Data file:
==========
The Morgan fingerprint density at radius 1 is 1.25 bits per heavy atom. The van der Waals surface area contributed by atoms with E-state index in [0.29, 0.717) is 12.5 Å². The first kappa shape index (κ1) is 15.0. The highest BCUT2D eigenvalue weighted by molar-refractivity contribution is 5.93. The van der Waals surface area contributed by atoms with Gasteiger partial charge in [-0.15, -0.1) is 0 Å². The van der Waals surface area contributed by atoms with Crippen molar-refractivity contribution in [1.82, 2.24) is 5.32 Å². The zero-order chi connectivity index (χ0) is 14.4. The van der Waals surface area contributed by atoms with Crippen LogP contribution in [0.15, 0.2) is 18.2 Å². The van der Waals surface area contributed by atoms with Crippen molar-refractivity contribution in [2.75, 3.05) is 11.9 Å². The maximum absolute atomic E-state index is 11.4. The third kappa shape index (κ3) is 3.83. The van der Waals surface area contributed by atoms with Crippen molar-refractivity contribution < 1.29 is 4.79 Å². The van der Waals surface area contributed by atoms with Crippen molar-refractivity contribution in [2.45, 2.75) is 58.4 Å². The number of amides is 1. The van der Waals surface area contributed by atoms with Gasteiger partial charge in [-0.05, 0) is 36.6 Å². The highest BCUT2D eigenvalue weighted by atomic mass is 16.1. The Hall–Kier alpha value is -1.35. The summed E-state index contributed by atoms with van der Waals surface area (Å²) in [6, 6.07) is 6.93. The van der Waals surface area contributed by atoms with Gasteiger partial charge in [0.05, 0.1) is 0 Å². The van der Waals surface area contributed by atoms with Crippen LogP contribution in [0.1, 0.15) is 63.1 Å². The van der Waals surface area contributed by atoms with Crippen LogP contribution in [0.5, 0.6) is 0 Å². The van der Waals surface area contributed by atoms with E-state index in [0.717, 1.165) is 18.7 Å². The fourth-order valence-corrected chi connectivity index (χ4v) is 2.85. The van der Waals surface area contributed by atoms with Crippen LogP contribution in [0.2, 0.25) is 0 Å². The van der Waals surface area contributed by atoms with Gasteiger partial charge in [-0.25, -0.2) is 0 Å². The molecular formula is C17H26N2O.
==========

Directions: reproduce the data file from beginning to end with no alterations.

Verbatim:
The Morgan fingerprint density at radius 1 is 1.25 bits per heavy atom. The van der Waals surface area contributed by atoms with E-state index in [0.29, 0.717) is 12.5 Å². The first kappa shape index (κ1) is 15.0. The highest BCUT2D eigenvalue weighted by molar-refractivity contribution is 5.93. The van der Waals surface area contributed by atoms with Gasteiger partial charge in [-0.15, -0.1) is 0 Å². The van der Waals surface area contributed by atoms with Crippen molar-refractivity contribution in [1.82, 2.24) is 5.32 Å². The zero-order chi connectivity index (χ0) is 14.4. The van der Waals surface area contributed by atoms with Crippen LogP contribution in [0.15, 0.2) is 18.2 Å². The van der Waals surface area contributed by atoms with Crippen molar-refractivity contribution in [2.75, 3.05) is 11.9 Å². The maximum absolute atomic E-state index is 11.4. The third kappa shape index (κ3) is 3.83. The van der Waals surface area contributed by atoms with Crippen molar-refractivity contribution < 1.29 is 4.79 Å². The van der Waals surface area contributed by atoms with Crippen molar-refractivity contribution in [2.45, 2.75) is 58.4 Å². The number of amides is 1. The van der Waals surface area contributed by atoms with Gasteiger partial charge in [-0.05, 0) is 36.6 Å². The highest BCUT2D eigenvalue weighted by atomic mass is 16.1. The Hall–Kier alpha value is -1.35. The summed E-state index contributed by atoms with van der Waals surface area (Å²) in [6, 6.07) is 6.93. The van der Waals surface area contributed by atoms with Gasteiger partial charge in [0.05, 0.1) is 0 Å². The van der Waals surface area contributed by atoms with Crippen LogP contribution in [0.1, 0.15) is 63.1 Å². The van der Waals surface area contributed by atoms with Crippen LogP contribution in [0.5, 0.6) is 0 Å². The van der Waals surface area contributed by atoms with E-state index in [0.717, 1.165) is 18.7 Å². The fourth-order valence-corrected chi connectivity index (χ4v) is 2.85. The van der Waals surface area contributed by atoms with Crippen LogP contribution in [0.2, 0.25) is 0 Å². The van der Waals surface area contributed by atoms with Gasteiger partial charge in [-0.25, -0.2) is 0 Å². The molecular formula is C17H26N2O.